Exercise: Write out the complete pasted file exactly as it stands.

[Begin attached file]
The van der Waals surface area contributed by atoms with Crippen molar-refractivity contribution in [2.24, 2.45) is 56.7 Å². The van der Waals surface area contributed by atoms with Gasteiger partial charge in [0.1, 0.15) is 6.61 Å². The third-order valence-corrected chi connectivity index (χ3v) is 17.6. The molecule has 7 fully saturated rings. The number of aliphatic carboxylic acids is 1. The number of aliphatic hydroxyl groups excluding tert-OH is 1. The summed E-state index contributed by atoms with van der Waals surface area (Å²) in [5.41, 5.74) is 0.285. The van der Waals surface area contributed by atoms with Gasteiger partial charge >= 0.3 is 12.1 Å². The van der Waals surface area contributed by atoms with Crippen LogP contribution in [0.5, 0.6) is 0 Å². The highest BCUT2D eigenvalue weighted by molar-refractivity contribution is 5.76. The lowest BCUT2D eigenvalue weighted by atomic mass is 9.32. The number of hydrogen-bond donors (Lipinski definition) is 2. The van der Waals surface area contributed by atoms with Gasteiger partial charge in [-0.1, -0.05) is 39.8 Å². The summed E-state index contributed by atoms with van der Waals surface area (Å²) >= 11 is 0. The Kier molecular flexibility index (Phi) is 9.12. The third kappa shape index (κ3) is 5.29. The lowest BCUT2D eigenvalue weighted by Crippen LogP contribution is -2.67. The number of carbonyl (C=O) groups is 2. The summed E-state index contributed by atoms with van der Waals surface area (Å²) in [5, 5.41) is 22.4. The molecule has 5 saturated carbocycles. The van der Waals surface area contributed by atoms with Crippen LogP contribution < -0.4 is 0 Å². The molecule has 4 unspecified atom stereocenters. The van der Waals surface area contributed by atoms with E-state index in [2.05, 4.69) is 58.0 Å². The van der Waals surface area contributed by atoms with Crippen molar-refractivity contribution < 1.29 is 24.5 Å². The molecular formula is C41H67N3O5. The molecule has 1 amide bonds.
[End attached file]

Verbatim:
The van der Waals surface area contributed by atoms with Crippen molar-refractivity contribution in [2.24, 2.45) is 56.7 Å². The van der Waals surface area contributed by atoms with Gasteiger partial charge in [0.1, 0.15) is 6.61 Å². The third-order valence-corrected chi connectivity index (χ3v) is 17.6. The molecule has 7 fully saturated rings. The number of aliphatic carboxylic acids is 1. The number of aliphatic hydroxyl groups excluding tert-OH is 1. The summed E-state index contributed by atoms with van der Waals surface area (Å²) in [5.41, 5.74) is 0.285. The van der Waals surface area contributed by atoms with Gasteiger partial charge >= 0.3 is 12.1 Å². The van der Waals surface area contributed by atoms with Crippen LogP contribution in [0.5, 0.6) is 0 Å². The highest BCUT2D eigenvalue weighted by molar-refractivity contribution is 5.76. The lowest BCUT2D eigenvalue weighted by atomic mass is 9.32. The number of hydrogen-bond donors (Lipinski definition) is 2. The van der Waals surface area contributed by atoms with Gasteiger partial charge in [-0.1, -0.05) is 39.8 Å². The summed E-state index contributed by atoms with van der Waals surface area (Å²) >= 11 is 0. The Kier molecular flexibility index (Phi) is 9.12. The third kappa shape index (κ3) is 5.29. The lowest BCUT2D eigenvalue weighted by Crippen LogP contribution is -2.67. The number of carbonyl (C=O) groups is 2. The summed E-state index contributed by atoms with van der Waals surface area (Å²) in [5, 5.41) is 22.4. The molecule has 5 saturated carbocycles. The van der Waals surface area contributed by atoms with Crippen LogP contribution < -0.4 is 0 Å². The molecule has 4 unspecified atom stereocenters. The van der Waals surface area contributed by atoms with E-state index in [2.05, 4.69) is 58.0 Å². The van der Waals surface area contributed by atoms with Crippen molar-refractivity contribution < 1.29 is 24.5 Å². The molecular formula is C41H67N3O5. The molecule has 1 amide bonds.